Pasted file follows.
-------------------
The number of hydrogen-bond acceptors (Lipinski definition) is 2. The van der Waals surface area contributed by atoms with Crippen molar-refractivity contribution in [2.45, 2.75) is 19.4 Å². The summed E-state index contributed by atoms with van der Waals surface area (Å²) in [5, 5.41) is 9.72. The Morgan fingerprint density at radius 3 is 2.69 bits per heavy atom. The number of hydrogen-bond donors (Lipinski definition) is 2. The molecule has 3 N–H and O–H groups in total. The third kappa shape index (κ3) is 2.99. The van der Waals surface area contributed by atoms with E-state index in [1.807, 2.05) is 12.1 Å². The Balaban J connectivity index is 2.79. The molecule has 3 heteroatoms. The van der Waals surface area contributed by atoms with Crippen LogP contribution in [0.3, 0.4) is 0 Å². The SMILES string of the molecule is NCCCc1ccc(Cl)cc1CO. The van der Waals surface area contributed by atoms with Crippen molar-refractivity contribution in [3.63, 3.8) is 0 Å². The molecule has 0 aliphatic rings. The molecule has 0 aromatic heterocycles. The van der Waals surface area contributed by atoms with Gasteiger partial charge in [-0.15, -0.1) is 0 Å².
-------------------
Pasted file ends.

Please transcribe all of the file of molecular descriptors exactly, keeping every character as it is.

The number of hydrogen-bond acceptors (Lipinski definition) is 2. The van der Waals surface area contributed by atoms with Crippen molar-refractivity contribution in [2.45, 2.75) is 19.4 Å². The summed E-state index contributed by atoms with van der Waals surface area (Å²) in [5, 5.41) is 9.72. The Morgan fingerprint density at radius 3 is 2.69 bits per heavy atom. The number of hydrogen-bond donors (Lipinski definition) is 2. The molecule has 3 N–H and O–H groups in total. The third kappa shape index (κ3) is 2.99. The van der Waals surface area contributed by atoms with E-state index in [1.807, 2.05) is 12.1 Å². The Balaban J connectivity index is 2.79. The molecule has 3 heteroatoms. The van der Waals surface area contributed by atoms with Crippen LogP contribution in [0.3, 0.4) is 0 Å². The SMILES string of the molecule is NCCCc1ccc(Cl)cc1CO. The van der Waals surface area contributed by atoms with Crippen molar-refractivity contribution in [3.63, 3.8) is 0 Å². The molecule has 0 aliphatic rings. The molecule has 0 aromatic heterocycles. The van der Waals surface area contributed by atoms with Gasteiger partial charge in [-0.15, -0.1) is 0 Å².